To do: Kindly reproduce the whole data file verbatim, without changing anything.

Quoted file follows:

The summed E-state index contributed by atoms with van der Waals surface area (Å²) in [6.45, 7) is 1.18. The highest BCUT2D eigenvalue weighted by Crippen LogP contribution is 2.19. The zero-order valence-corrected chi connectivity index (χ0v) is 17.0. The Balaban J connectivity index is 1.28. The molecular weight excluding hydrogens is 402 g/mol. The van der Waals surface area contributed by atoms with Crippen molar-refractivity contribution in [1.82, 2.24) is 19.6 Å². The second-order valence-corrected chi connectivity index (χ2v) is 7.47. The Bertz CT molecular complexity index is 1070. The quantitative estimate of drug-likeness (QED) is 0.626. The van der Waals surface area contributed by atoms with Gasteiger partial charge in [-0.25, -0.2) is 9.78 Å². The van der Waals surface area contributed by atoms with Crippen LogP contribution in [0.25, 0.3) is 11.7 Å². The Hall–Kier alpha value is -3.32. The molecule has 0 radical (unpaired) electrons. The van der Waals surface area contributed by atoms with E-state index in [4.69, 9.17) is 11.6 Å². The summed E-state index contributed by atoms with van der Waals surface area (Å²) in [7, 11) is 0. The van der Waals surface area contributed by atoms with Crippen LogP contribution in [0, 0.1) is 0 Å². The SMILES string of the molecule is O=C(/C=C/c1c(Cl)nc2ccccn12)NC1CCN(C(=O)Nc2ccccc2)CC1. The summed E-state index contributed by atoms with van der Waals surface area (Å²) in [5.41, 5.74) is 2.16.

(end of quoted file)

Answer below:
The summed E-state index contributed by atoms with van der Waals surface area (Å²) in [6.45, 7) is 1.18. The highest BCUT2D eigenvalue weighted by Crippen LogP contribution is 2.19. The zero-order valence-corrected chi connectivity index (χ0v) is 17.0. The Balaban J connectivity index is 1.28. The molecular weight excluding hydrogens is 402 g/mol. The van der Waals surface area contributed by atoms with Crippen molar-refractivity contribution in [1.82, 2.24) is 19.6 Å². The second-order valence-corrected chi connectivity index (χ2v) is 7.47. The Bertz CT molecular complexity index is 1070. The quantitative estimate of drug-likeness (QED) is 0.626. The van der Waals surface area contributed by atoms with Gasteiger partial charge in [-0.25, -0.2) is 9.78 Å². The van der Waals surface area contributed by atoms with Crippen LogP contribution in [0.25, 0.3) is 11.7 Å². The Hall–Kier alpha value is -3.32. The molecule has 0 radical (unpaired) electrons. The van der Waals surface area contributed by atoms with E-state index in [4.69, 9.17) is 11.6 Å². The summed E-state index contributed by atoms with van der Waals surface area (Å²) in [7, 11) is 0. The van der Waals surface area contributed by atoms with Crippen LogP contribution in [0, 0.1) is 0 Å². The SMILES string of the molecule is O=C(/C=C/c1c(Cl)nc2ccccn12)NC1CCN(C(=O)Nc2ccccc2)CC1. The summed E-state index contributed by atoms with van der Waals surface area (Å²) in [5.41, 5.74) is 2.16.